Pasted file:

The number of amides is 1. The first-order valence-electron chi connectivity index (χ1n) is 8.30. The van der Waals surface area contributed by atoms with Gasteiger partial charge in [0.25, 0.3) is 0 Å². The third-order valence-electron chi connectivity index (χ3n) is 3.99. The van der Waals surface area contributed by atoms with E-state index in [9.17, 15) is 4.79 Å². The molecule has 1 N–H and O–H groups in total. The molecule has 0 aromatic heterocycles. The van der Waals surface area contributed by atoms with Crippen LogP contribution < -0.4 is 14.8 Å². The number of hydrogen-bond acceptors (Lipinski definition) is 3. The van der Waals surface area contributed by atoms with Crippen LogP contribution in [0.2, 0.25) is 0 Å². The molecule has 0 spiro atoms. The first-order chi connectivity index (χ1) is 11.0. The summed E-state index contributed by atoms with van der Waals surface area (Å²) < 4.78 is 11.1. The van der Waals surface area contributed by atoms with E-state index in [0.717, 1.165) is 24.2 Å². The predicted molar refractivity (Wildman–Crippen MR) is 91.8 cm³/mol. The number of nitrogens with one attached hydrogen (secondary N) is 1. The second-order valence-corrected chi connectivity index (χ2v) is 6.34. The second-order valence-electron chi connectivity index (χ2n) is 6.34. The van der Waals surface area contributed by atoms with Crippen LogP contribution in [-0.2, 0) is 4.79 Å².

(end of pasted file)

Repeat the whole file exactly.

The number of amides is 1. The first-order valence-electron chi connectivity index (χ1n) is 8.30. The van der Waals surface area contributed by atoms with Gasteiger partial charge in [0.25, 0.3) is 0 Å². The third-order valence-electron chi connectivity index (χ3n) is 3.99. The van der Waals surface area contributed by atoms with E-state index in [9.17, 15) is 4.79 Å². The molecule has 1 N–H and O–H groups in total. The molecule has 0 aromatic heterocycles. The van der Waals surface area contributed by atoms with Crippen LogP contribution < -0.4 is 14.8 Å². The number of hydrogen-bond acceptors (Lipinski definition) is 3. The van der Waals surface area contributed by atoms with Crippen LogP contribution in [0.2, 0.25) is 0 Å². The molecule has 0 spiro atoms. The first-order chi connectivity index (χ1) is 11.0. The summed E-state index contributed by atoms with van der Waals surface area (Å²) < 4.78 is 11.1. The van der Waals surface area contributed by atoms with E-state index in [0.717, 1.165) is 24.2 Å². The predicted molar refractivity (Wildman–Crippen MR) is 91.8 cm³/mol. The number of nitrogens with one attached hydrogen (secondary N) is 1. The second-order valence-corrected chi connectivity index (χ2v) is 6.34. The second-order valence-electron chi connectivity index (χ2n) is 6.34. The van der Waals surface area contributed by atoms with Crippen LogP contribution in [-0.2, 0) is 4.79 Å².